The purpose of this article is to give you enough information about budgeting software documentation projects that you can quickly come up with a back-of-the-envelope estimate of the time and money required, something good enough for a preliminary project meeting. This quick estimate won’t be good enough for the real budget — for that you should select a technical writer or contract firm and get them to do a detailed estimate — but it’s enough to get you started.
How much money?
First off, the cost of a contract technical writer in the United States is between $70 per hour and $100 per hour. Below $70, you’ll probably end up with an inexperienced writer, like a new graduate or someone who’s been writing a while but isn’t very technical. Either way, you risk wasting time and ending up with a mediocre document. If a writer really knows your subject area and is very efficient you can consider going above $100, but there are plenty of talented writers available below $100 per hour. You shouldn’t plan to pay more without a specific writer and a specific reason.
Working full time, most writers can produce an average of 10 and 40 pages of documentation per week. That’s a big range, and the number of pages to estimate depends on both the writer and the material. For straight, difficult, technical API material, figure 10 pages a week. For simple, user-level material, figure 40 pages a week. If it’s something in between, like a programmer’s guide, or if you don’t really know, figure 15 or 20 pages per week.
That said, be aware that when the writer starts working on the project, you can’t expect the number of pages that the writer produces to be evenly spaced through throughout the project. Most of the start of the project is taken up with educating the writer and organizing the project. The actual pages won’t come out until the end. The first 25% of the project produces something like 5% of the pages. The middle 50% of the project produces about 35% of the final pages. The remaining 60% of the pages are written in the last 25% of the project time. Nerve-wracking? Yeah, tell me about it.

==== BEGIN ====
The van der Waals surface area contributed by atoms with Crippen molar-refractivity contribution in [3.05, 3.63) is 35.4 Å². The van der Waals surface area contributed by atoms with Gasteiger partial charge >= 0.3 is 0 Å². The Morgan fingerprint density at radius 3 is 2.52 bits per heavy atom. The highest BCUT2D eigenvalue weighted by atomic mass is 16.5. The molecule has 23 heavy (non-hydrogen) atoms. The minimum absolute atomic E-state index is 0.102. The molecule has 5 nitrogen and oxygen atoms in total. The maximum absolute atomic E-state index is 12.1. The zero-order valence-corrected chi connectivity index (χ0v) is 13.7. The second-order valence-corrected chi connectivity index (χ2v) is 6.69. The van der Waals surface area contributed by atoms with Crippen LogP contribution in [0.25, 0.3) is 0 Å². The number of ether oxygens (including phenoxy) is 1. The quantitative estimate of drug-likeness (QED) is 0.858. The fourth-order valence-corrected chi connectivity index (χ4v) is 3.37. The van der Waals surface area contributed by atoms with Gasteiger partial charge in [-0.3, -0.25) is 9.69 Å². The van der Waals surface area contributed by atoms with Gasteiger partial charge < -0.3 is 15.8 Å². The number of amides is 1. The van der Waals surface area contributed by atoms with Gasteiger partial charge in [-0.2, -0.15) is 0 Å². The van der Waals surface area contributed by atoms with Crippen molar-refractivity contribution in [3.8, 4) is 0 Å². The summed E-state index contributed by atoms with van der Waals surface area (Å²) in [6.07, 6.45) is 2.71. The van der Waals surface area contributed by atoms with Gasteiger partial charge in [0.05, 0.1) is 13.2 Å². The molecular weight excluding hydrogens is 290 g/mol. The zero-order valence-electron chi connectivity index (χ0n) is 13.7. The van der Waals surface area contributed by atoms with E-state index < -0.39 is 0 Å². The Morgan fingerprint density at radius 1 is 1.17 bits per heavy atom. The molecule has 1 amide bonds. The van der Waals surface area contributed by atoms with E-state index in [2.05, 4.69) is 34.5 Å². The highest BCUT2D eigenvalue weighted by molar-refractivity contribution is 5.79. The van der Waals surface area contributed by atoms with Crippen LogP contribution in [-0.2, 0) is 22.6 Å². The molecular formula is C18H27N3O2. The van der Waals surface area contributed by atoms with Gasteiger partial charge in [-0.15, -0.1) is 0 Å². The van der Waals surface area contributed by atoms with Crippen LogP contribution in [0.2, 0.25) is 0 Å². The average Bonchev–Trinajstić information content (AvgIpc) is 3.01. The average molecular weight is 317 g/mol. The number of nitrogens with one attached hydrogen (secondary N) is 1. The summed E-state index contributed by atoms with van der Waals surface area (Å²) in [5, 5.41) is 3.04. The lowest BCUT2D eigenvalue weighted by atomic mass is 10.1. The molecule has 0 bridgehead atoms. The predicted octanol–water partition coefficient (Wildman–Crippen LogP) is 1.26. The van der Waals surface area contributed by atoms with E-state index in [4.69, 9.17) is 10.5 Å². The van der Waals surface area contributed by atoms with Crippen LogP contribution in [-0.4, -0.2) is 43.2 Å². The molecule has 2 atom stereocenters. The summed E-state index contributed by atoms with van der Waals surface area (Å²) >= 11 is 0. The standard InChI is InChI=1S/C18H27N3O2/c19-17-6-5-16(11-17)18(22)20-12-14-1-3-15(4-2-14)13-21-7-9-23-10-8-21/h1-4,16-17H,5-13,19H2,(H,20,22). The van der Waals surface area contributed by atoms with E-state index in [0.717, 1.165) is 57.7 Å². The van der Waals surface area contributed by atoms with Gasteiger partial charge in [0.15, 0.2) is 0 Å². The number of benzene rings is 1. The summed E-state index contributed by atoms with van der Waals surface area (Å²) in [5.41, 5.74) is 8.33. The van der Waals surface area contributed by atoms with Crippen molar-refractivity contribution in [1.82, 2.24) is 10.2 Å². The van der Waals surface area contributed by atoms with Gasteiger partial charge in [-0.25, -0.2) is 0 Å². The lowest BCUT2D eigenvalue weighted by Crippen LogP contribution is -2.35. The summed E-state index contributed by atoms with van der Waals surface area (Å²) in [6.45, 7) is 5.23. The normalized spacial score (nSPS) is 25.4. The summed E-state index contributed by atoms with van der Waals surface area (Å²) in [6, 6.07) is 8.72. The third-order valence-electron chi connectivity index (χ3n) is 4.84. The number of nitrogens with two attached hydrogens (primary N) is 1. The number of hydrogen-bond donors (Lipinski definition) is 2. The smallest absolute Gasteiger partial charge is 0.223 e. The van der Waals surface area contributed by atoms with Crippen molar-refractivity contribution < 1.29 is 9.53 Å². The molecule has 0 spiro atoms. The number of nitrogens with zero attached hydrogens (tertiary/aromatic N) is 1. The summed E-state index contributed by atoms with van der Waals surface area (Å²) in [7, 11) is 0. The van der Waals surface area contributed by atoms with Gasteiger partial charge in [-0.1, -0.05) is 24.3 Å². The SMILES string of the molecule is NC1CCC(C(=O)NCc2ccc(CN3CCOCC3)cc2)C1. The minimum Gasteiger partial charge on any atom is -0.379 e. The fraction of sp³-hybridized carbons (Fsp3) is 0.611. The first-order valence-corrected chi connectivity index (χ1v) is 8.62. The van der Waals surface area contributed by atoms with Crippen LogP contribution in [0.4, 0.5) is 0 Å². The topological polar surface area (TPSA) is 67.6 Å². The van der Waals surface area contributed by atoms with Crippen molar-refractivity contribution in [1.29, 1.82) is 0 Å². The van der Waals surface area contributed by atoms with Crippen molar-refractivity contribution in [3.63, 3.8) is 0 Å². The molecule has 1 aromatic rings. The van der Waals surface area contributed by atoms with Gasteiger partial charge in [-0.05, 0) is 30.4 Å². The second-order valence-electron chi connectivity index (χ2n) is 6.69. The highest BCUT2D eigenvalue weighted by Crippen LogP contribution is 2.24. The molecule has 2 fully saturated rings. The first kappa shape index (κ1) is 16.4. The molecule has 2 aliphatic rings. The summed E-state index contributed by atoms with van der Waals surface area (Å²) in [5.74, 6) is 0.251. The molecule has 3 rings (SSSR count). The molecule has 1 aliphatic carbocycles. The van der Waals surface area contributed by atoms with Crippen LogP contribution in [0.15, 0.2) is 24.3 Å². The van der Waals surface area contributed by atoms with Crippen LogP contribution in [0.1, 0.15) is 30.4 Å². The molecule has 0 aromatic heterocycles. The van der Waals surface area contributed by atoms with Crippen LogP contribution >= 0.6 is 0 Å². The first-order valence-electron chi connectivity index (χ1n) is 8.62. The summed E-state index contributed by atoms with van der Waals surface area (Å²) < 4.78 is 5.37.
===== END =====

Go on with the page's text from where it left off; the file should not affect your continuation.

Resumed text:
If you don’t know how to estimate the page count, take a look at an existing product of comparable complexity and scope. If you’re just planning web-based documentation, figure that every web page equates to about 1.5 printed pages. Estimate the number of topics, then double that for the topics you haven’t thought of and the navigation pages, and that gives you a reasonable estimate of the number of web pages you’ll need. Multiply that by 1.5 to get the paper page equivalent and then use that page count for your estimation.
A project example
Let’s work through an example. A product manager is planning a software product to compete with and replace the Brand X Doohickey software. He has a copy of the Doohickey manual set and there is an API reference manual of 50 pages, a programmer’s guide of 40 pages, and a user manual of 60 pages. The product manager, naturally, believes that his new product is easier to use, but he also thinks that the API has more features, so his new product’s API reference manual and programmer’s guide need to be longer. So he figures a user manual of 50 pages, an API reference manual of 60 pages, a programmer’s guide of 50 pages. He also wants a programmer’s tutorial/quick start guide of 20 pages. The list below shows how we translate this into hours.
In addition, include some time for changes, a ReadMe, and other minor documents, so go into the budget meeting estimating my documentation budget at $50,000 and then, if the boss whittles you down to $45,000, you’re still in good shape.
An important planning note: Whatever hours you’ve planned for your writer, understand that you’ll lose 25% of that figure in engineering time. The writer needs to talk to the engineers to understand the software and the engineers need to review the documents. If you don’t give them the time to do it—and require that they do it—it won’t get done and you’ll be waiting on the docs at the end of the project.
How much time?